Swimsuits, out. Athletic wear, in.

The Miss Teen USA competition will no longer feature a swimsuit event — a move that pageant organizers say celebrates "women's strength, confidence and beauty."

The 15- to 19-year-old contestants won't be judged in swimsuits. Instead, they will compete in a new athletic wear event, a spokeswoman confirmed.

The change, first reported by USA Today, will be in place for this year's competition, held July 30 in Las Vegas.

"This decision reflects an important cultural shift we're all celebrating that empowers women who lead active, purposeful lives and encourage those in their communities to do the same," Paula Shugart, president of the parent Miss Universe Organization, wrote in a letter to state directors. "Our hope is that this decision will help all of Miss Teen USA's fans recognize these young women for the strong, inspiring individuals they are."

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Reigning Miss Teen USA Katherine Haik said in a statement that this new direction "is a great way to celebrate the active lives that so many young women lead and set a strong example for our peers."

"I have been an athlete my entire life," she said. "As a member of a softball team and a competitive dance team, I spend a lot of time in athletic wear."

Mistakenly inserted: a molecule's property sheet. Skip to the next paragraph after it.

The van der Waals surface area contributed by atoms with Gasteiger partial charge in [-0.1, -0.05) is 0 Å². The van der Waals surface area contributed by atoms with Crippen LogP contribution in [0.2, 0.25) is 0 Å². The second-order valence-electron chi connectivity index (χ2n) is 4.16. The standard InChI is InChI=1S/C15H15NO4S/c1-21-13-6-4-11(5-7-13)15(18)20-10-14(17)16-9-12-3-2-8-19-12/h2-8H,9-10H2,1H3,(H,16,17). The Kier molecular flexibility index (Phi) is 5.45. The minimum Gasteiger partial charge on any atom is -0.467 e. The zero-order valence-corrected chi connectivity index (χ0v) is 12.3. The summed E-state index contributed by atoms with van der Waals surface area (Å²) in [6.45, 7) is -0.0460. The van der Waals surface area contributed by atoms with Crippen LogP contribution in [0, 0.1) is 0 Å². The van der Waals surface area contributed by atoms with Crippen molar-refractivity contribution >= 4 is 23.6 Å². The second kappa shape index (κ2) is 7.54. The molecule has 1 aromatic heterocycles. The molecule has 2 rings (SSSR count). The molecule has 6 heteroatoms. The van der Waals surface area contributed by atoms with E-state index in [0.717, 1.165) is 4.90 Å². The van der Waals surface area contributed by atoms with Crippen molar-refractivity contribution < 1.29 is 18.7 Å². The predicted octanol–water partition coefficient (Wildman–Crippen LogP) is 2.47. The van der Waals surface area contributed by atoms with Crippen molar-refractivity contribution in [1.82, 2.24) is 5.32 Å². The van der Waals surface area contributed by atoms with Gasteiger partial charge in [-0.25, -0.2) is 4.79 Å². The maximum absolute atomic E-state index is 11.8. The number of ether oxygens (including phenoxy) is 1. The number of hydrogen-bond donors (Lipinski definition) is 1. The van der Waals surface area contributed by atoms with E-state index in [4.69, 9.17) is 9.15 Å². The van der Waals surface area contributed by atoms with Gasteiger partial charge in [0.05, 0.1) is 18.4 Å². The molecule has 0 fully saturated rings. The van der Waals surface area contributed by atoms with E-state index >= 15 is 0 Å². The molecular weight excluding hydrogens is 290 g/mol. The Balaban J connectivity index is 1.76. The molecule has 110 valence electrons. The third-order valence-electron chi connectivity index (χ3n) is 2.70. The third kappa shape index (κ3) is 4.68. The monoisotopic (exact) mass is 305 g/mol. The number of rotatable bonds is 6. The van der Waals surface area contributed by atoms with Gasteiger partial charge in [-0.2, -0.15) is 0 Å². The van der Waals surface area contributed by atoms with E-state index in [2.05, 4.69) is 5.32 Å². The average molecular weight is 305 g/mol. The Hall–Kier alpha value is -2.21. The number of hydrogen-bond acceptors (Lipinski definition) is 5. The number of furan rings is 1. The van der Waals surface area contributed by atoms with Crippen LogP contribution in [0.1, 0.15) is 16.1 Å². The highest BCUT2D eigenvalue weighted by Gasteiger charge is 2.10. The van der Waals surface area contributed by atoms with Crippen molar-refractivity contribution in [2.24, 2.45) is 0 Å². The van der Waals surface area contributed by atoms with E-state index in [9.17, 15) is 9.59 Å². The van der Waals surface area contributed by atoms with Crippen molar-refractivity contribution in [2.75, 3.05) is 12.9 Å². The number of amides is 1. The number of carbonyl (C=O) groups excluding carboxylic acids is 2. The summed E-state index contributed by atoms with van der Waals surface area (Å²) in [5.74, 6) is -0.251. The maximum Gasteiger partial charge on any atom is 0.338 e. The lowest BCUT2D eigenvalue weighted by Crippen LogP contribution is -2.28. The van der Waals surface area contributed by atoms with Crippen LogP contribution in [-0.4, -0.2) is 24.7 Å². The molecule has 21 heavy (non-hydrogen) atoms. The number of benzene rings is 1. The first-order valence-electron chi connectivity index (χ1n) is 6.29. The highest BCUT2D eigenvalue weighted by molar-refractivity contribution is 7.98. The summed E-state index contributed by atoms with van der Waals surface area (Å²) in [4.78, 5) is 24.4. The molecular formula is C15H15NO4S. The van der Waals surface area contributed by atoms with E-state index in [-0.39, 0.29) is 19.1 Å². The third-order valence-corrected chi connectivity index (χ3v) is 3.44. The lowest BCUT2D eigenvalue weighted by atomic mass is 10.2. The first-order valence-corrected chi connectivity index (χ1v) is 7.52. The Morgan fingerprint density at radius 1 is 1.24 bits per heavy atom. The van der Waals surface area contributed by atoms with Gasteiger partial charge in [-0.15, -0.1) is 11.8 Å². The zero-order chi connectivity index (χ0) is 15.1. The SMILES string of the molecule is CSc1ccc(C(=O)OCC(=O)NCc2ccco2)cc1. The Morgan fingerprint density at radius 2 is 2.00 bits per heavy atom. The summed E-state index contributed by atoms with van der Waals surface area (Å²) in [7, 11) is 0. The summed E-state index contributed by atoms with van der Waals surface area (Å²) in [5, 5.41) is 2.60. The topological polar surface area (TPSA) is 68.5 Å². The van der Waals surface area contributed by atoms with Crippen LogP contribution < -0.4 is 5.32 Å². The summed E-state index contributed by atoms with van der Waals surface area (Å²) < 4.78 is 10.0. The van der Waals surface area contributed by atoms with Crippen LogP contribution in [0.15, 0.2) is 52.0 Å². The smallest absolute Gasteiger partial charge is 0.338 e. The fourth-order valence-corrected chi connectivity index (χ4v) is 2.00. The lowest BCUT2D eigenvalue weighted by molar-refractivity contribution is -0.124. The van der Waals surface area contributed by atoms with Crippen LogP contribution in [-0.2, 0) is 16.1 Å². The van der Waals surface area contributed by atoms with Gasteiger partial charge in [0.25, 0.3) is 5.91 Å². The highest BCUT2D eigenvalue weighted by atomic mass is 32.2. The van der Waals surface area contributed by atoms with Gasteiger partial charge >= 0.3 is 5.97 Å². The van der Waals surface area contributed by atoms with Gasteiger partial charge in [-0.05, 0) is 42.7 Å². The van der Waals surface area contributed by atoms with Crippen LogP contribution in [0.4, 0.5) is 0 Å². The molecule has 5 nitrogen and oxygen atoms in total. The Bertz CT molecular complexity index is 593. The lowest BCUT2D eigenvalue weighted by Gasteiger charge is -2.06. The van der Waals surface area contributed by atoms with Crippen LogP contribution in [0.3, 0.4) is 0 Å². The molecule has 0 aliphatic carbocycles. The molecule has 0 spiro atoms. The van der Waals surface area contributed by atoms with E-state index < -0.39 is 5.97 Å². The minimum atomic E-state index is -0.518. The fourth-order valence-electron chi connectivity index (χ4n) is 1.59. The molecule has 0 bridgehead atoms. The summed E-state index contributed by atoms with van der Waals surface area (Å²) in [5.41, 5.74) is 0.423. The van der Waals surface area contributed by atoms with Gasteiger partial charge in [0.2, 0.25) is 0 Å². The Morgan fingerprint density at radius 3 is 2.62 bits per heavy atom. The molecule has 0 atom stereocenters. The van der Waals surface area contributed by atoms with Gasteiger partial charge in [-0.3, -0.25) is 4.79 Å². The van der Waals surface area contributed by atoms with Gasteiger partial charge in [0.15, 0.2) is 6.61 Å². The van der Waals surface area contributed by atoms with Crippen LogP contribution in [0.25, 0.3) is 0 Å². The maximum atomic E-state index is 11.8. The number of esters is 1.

The swimsuit competition has come under increased scrutiny as an objectifying spectacle in recent years. Organizers of major pageants — including Shugart, the Miss Universe Organization president — have said they are intended to display fitness, fashion and confidence, not to push certain body standards.

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The Miss Universe Organization also stages the Miss USA competition, and the host and creative director of that pageant has hinted at changes regarding the swimsuit event.

"There's definitely some work I think still to be done, that's where we've been talking with the producers," Julianne Hough told USA Today earlier this month. "In the next few years we may grow from that, but let's see where this year goes."

Ironically, a beauty queen's refusal to appear in a swimsuit is what led to the founding of the Miss Universe Organization.

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In 1951, Miss America Yolande Betbeze refused to pose in a swimsuit after winning her title, which angered Catalina, a major swimsuit sponsor.

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Catalina withdrew support from Miss America, and went on to help start another pageant: Miss Universe, first held in 1952 in Long Beach, Calif.

"I'm a singer, not a pinup" Betbeze declared at the time, in refusing to appear in Catalina's promotional materials.

Later, Betbeze recalled how a Catalina representative "stood up and fumed. He looked at me and said, 'I'll run you off the news pages. I'll start my own contest. You'll see.' I said, 'That's splendid. Good luck to you.' . . . Anyway, he did indeed start the Miss USA and Miss Universe pageant. So people can thank me — or blame me — for that."

Today, the Miss America pageant's local and state competitions still feature a "lifestyle and fitness in a swimsuit" portion.

Chief Operating Officer Josh Randle, in a 2015 interview with Mashable, said the swimsuit portion is meant to promote fitness and a healthy lifestyle, not so others can judge the contestants' beauty.

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